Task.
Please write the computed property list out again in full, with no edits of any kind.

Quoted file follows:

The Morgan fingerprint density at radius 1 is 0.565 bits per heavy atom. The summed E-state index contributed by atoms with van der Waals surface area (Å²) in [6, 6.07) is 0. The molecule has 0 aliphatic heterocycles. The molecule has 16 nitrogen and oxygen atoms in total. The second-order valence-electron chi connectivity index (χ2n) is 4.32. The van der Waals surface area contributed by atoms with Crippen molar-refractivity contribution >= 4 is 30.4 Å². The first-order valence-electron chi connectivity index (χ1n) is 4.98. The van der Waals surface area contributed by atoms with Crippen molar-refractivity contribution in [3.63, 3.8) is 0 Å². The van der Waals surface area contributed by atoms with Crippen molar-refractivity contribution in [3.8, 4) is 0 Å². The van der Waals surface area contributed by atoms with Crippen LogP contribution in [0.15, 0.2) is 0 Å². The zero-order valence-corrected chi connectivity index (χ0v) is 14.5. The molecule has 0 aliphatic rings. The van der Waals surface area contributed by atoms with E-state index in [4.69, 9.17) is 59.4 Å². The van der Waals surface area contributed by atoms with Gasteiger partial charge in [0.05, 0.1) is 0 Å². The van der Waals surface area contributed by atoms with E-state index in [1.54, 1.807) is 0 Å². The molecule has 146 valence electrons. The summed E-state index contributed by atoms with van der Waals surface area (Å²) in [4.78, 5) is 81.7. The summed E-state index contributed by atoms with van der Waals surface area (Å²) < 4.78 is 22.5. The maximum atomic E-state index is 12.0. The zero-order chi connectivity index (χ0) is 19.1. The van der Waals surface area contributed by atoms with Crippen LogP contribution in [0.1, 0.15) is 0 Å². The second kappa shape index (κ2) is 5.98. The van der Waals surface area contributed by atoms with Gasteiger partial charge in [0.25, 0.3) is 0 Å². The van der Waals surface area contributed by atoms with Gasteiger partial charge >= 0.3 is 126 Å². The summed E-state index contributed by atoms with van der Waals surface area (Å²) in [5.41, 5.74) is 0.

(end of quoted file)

The Morgan fingerprint density at radius 1 is 0.565 bits per heavy atom. The summed E-state index contributed by atoms with van der Waals surface area (Å²) in [6, 6.07) is 0. The molecule has 0 aliphatic heterocycles. The molecule has 16 nitrogen and oxygen atoms in total. The second-order valence-electron chi connectivity index (χ2n) is 4.32. The van der Waals surface area contributed by atoms with Crippen molar-refractivity contribution >= 4 is 30.4 Å². The first-order valence-electron chi connectivity index (χ1n) is 4.98. The van der Waals surface area contributed by atoms with Crippen molar-refractivity contribution in [3.63, 3.8) is 0 Å². The van der Waals surface area contributed by atoms with Crippen molar-refractivity contribution in [3.8, 4) is 0 Å². The van der Waals surface area contributed by atoms with Crippen LogP contribution in [0.15, 0.2) is 0 Å². The zero-order valence-corrected chi connectivity index (χ0v) is 14.5. The molecule has 0 aliphatic rings. The van der Waals surface area contributed by atoms with E-state index in [4.69, 9.17) is 59.4 Å². The van der Waals surface area contributed by atoms with Gasteiger partial charge in [0.05, 0.1) is 0 Å². The van der Waals surface area contributed by atoms with E-state index in [1.54, 1.807) is 0 Å². The molecule has 146 valence electrons. The summed E-state index contributed by atoms with van der Waals surface area (Å²) in [4.78, 5) is 81.7. The summed E-state index contributed by atoms with van der Waals surface area (Å²) < 4.78 is 22.5. The maximum atomic E-state index is 12.0. The zero-order chi connectivity index (χ0) is 19.1. The van der Waals surface area contributed by atoms with Crippen LogP contribution in [0.1, 0.15) is 0 Å². The second kappa shape index (κ2) is 5.98. The van der Waals surface area contributed by atoms with Gasteiger partial charge in [0.25, 0.3) is 0 Å². The van der Waals surface area contributed by atoms with Gasteiger partial charge >= 0.3 is 126 Å². The summed E-state index contributed by atoms with van der Waals surface area (Å²) in [5.41, 5.74) is 0.